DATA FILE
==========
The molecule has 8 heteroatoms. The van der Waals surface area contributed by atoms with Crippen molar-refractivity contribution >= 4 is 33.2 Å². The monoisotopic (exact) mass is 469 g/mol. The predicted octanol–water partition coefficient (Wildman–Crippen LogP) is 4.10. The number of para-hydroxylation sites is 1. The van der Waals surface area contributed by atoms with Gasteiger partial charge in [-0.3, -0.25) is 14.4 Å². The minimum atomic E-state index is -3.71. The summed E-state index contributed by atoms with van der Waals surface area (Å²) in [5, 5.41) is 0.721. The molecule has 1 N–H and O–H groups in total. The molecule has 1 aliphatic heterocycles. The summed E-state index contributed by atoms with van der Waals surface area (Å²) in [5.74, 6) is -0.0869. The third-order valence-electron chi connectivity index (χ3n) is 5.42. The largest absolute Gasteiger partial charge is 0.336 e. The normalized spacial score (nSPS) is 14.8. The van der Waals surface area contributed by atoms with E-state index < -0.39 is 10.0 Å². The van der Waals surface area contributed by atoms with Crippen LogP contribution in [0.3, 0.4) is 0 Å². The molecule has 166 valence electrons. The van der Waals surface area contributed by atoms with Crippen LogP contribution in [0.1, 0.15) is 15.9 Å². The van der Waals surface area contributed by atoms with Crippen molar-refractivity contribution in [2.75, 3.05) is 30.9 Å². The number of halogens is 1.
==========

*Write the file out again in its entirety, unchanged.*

The molecule has 8 heteroatoms. The van der Waals surface area contributed by atoms with Crippen molar-refractivity contribution >= 4 is 33.2 Å². The monoisotopic (exact) mass is 469 g/mol. The predicted octanol–water partition coefficient (Wildman–Crippen LogP) is 4.10. The number of para-hydroxylation sites is 1. The van der Waals surface area contributed by atoms with Gasteiger partial charge in [-0.3, -0.25) is 14.4 Å². The minimum atomic E-state index is -3.71. The summed E-state index contributed by atoms with van der Waals surface area (Å²) in [5, 5.41) is 0.721. The molecule has 1 N–H and O–H groups in total. The molecule has 1 aliphatic heterocycles. The summed E-state index contributed by atoms with van der Waals surface area (Å²) in [5.74, 6) is -0.0869. The third-order valence-electron chi connectivity index (χ3n) is 5.42. The largest absolute Gasteiger partial charge is 0.336 e. The normalized spacial score (nSPS) is 14.8. The van der Waals surface area contributed by atoms with E-state index < -0.39 is 10.0 Å². The van der Waals surface area contributed by atoms with Crippen LogP contribution in [0.3, 0.4) is 0 Å². The molecule has 166 valence electrons. The van der Waals surface area contributed by atoms with Crippen LogP contribution in [0.1, 0.15) is 15.9 Å². The van der Waals surface area contributed by atoms with Crippen molar-refractivity contribution in [2.75, 3.05) is 30.9 Å². The number of halogens is 1.